Within walking distance of the oldest lighthouse in Iceland, I visited Valahnúkamöl Cliffs; and what caught my eye initially had me think that I spotted a joke of some kind — but it was no joke at all. In fact, it was rather serious.
An Auk-ward Moment of Remembrance in Iceland
Amidst the vast other worldly landscape of rocky brown sand — part of it used as a makeshift lot where cars are randomly parked with no rhyme or reason — by the rough sea was a green sculpture which stood alone.
The green sculpture was that of a Great Auk, whose height was typically 30 to 33 inches and weight at approximately eleven pounds. The following text is from an information sign which stood nearby.
For some years Todd McGrain has been focusing his strengths as a sculptor towards the creation of memorials to birds driven to extinction in modern times — including the Passenger Pigeon, the Carolina Parakeet, the Labrador Duck, the Heath Hen, and the Great Auk.
Through the generous support of private benefactors, institutional support and private funds, he has now completed the Great Auk Memorial. His ambition is to permanently place this memorial at a site with historic significance to the bird and where it will have a meaningful impact on the way we interpret the land. This sculpture is to be a gift to the community of Reykjanesbær.
Garefowl, Penguin, Pinwing, Gordo, Moyacks, Great Apponath, Geirfuglar, Wobble, Binocle — these are some of the names given the Great Auk by people who lived on the coast of Europe, north of Iceland, Greenland, to Newfoundland and down the eastern seaboard of North America. Swift and agile swimmers, able to dive to great depths, the Great Auk lived most of its life at sea.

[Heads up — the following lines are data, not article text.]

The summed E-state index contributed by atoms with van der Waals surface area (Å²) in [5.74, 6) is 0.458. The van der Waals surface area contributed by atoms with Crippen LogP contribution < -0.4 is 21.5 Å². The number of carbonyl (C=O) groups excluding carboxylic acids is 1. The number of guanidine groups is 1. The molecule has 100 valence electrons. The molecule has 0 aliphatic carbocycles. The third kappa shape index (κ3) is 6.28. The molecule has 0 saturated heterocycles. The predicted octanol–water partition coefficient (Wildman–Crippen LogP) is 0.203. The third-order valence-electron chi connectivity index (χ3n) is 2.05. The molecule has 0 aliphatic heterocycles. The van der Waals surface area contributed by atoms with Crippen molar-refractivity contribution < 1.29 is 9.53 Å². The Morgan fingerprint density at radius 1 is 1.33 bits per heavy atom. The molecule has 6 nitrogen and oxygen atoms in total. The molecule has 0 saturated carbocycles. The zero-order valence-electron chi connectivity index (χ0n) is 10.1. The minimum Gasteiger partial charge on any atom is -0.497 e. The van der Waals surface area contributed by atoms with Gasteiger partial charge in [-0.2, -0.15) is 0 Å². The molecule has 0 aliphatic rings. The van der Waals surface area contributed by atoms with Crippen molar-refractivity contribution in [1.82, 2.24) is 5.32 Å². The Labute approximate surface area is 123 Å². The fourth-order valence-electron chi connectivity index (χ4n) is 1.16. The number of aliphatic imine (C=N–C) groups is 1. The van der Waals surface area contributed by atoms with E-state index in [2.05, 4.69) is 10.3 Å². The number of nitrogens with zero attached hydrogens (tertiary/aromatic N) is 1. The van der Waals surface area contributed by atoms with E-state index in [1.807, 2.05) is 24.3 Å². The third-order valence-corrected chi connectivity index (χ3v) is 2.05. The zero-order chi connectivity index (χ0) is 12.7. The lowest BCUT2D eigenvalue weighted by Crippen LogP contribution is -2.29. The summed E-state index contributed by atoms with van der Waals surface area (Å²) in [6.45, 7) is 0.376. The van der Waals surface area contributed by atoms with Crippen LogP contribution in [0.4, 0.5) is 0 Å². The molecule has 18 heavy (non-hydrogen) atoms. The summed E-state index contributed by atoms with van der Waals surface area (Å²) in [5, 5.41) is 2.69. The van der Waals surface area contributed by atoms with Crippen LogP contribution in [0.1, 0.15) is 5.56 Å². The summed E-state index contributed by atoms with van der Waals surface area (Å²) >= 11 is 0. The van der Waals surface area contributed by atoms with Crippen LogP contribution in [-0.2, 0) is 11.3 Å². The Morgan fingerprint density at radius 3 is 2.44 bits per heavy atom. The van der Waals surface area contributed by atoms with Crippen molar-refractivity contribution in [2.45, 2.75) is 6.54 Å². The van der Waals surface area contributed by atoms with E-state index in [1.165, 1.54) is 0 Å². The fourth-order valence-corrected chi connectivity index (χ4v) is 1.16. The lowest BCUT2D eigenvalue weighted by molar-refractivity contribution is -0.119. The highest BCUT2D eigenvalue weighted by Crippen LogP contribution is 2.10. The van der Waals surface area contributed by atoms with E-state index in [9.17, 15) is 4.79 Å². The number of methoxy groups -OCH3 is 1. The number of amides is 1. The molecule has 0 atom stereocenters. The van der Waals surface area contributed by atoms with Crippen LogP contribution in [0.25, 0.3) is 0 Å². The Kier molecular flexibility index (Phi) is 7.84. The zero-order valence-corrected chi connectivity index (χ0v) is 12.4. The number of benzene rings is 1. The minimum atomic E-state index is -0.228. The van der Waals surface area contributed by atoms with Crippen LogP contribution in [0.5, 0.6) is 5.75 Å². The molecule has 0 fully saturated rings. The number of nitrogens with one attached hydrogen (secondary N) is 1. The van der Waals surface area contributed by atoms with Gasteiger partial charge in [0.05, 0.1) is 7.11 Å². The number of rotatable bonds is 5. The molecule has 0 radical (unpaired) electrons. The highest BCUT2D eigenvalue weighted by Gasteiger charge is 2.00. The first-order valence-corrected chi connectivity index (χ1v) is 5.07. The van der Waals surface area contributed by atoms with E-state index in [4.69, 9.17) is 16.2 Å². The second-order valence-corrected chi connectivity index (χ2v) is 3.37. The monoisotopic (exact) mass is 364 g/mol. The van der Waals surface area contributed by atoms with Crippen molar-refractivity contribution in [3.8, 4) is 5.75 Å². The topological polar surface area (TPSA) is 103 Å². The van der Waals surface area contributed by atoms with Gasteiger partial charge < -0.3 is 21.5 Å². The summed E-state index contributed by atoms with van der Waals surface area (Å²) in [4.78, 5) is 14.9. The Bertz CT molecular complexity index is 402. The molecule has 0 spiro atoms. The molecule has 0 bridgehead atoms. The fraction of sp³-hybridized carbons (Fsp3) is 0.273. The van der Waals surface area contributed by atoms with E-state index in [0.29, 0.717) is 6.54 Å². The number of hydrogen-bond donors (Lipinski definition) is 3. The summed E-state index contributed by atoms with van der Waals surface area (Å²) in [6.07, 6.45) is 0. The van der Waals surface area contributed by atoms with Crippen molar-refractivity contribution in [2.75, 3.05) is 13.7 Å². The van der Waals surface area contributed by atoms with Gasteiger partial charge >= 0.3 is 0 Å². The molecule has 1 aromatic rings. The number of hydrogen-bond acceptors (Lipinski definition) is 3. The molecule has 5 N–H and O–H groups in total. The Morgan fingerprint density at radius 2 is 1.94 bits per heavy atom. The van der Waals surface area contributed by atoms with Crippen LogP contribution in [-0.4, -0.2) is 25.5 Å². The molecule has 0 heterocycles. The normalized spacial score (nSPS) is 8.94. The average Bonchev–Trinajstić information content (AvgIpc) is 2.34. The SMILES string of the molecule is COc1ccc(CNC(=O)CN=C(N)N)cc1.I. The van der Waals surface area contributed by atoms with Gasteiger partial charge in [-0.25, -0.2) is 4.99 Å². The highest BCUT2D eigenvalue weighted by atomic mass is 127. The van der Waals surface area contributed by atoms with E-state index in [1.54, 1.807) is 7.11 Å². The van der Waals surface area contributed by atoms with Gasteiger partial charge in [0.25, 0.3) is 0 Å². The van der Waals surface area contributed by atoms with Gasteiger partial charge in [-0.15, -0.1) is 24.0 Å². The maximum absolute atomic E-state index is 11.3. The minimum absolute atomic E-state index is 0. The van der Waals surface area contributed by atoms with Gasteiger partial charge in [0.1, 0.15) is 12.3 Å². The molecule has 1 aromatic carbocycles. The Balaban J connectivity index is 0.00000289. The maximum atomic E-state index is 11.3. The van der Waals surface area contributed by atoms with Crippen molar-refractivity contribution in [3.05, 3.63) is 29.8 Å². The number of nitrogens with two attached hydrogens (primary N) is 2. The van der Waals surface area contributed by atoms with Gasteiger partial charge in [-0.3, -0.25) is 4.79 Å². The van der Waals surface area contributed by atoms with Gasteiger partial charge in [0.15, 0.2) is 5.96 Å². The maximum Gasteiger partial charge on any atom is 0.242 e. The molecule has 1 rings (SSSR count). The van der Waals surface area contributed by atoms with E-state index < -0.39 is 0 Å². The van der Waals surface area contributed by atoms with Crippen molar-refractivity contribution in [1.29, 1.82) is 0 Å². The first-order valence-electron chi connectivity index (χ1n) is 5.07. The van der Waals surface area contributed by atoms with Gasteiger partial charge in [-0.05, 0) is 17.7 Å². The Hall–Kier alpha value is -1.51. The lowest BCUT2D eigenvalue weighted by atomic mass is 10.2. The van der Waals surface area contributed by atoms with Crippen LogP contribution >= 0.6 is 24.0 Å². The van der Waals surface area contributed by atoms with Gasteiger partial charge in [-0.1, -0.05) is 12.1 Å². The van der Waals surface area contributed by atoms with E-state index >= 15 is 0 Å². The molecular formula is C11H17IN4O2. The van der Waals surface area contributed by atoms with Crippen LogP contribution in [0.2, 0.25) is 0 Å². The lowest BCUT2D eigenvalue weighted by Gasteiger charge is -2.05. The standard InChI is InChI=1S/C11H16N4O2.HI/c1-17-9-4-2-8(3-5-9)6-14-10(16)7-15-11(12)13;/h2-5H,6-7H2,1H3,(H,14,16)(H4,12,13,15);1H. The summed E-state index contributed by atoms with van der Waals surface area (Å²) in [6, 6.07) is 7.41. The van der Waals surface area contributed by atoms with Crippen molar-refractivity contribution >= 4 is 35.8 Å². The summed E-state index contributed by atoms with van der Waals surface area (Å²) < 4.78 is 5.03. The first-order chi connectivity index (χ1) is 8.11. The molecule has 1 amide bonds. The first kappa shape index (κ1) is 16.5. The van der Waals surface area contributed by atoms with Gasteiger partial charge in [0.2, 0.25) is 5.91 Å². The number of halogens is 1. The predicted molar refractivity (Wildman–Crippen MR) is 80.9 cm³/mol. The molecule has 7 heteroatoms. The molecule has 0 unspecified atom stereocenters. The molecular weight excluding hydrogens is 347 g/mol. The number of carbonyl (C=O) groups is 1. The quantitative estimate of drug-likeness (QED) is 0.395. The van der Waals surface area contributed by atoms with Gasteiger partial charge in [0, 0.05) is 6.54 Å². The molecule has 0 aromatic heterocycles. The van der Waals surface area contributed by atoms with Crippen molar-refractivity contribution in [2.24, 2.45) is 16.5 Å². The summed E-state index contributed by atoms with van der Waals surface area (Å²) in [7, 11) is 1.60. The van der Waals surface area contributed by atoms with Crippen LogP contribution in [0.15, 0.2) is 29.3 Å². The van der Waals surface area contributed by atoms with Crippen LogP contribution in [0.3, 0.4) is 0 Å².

By 1800, the last population of Great Auk found refuge on a remote island off the coast of Iceland. In 1830, a volcanic eruption pulled the island beneath the waters of the sea leaving the fragile population adrift. The remaining few took refuge just off the southwestern tip of Iceland on Eldey Island, within easy reach of man.
The last documented pair of Great Auks was killed on Eldey Island on June 3, 1844. The photograph shown above is Eldey Island offshore, which the sculpture of the Great Auk appears to be facing.
“The Great Auk was wanted for more than its meat”, according to this article written by Samantha Galasso for Smithsonian.com. “Its feathers, fat, oil, and eggs made the original penguin increasingly valuable. The down industry in particular helped propel the bird to extinction. After exhausting its supply of eider duck feathers in 1760 (also due to overhunting), feather companies sent crews to Great Auk nesting grounds on Funk Island. The birds were harvested every spring until, by 1810, every last bird on the island was killed.”
There are no facilities and no admission fee to enjoy the Great Auk sculpture at Valahnúkamöl Cliffs, where you can stay as long as you like, as it is technically open 24 hours per day, 365 days per year. I intend to write about my visit at Valahnúkamöl Cliffs in a future article, which will include photographs. This is definitely a place worth visiting.
The demise of the Great Auk is yet another reminder of the importance of the conservation of species by human beings. Earlier this year, the last male northern white rhinoceros died in Kenya on Monday, March 19, 2018 at 45 years of age.
The consequences of the extinction of a species is not always fully known — but we as human beings need to be more careful about how we treat our planet…
…for our very survival as a species in the future could very well depend on it…